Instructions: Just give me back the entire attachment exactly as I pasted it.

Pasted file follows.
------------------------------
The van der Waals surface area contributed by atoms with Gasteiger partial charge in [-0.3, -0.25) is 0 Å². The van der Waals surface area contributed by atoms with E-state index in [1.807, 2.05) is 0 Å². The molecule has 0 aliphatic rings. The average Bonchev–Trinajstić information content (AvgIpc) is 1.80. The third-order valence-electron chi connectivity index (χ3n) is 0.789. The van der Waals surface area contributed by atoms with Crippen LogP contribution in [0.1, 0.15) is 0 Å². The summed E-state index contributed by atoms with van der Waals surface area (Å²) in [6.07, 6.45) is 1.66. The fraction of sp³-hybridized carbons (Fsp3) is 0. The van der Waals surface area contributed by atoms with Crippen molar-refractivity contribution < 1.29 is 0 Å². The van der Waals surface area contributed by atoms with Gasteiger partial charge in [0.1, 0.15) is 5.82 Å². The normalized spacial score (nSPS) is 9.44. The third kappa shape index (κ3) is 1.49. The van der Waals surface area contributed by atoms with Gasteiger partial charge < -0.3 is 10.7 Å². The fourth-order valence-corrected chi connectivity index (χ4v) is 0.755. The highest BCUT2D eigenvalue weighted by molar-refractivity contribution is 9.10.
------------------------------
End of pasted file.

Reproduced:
The van der Waals surface area contributed by atoms with Gasteiger partial charge in [-0.3, -0.25) is 0 Å². The van der Waals surface area contributed by atoms with E-state index in [1.807, 2.05) is 0 Å². The molecule has 0 aliphatic rings. The average Bonchev–Trinajstić information content (AvgIpc) is 1.80. The third-order valence-electron chi connectivity index (χ3n) is 0.789. The van der Waals surface area contributed by atoms with Crippen LogP contribution in [0.1, 0.15) is 0 Å². The summed E-state index contributed by atoms with van der Waals surface area (Å²) in [6.07, 6.45) is 1.66. The fraction of sp³-hybridized carbons (Fsp3) is 0. The van der Waals surface area contributed by atoms with Crippen molar-refractivity contribution < 1.29 is 0 Å². The van der Waals surface area contributed by atoms with Gasteiger partial charge in [0.1, 0.15) is 5.82 Å². The normalized spacial score (nSPS) is 9.44. The third kappa shape index (κ3) is 1.49. The van der Waals surface area contributed by atoms with Gasteiger partial charge < -0.3 is 10.7 Å². The fourth-order valence-corrected chi connectivity index (χ4v) is 0.755. The highest BCUT2D eigenvalue weighted by molar-refractivity contribution is 9.10.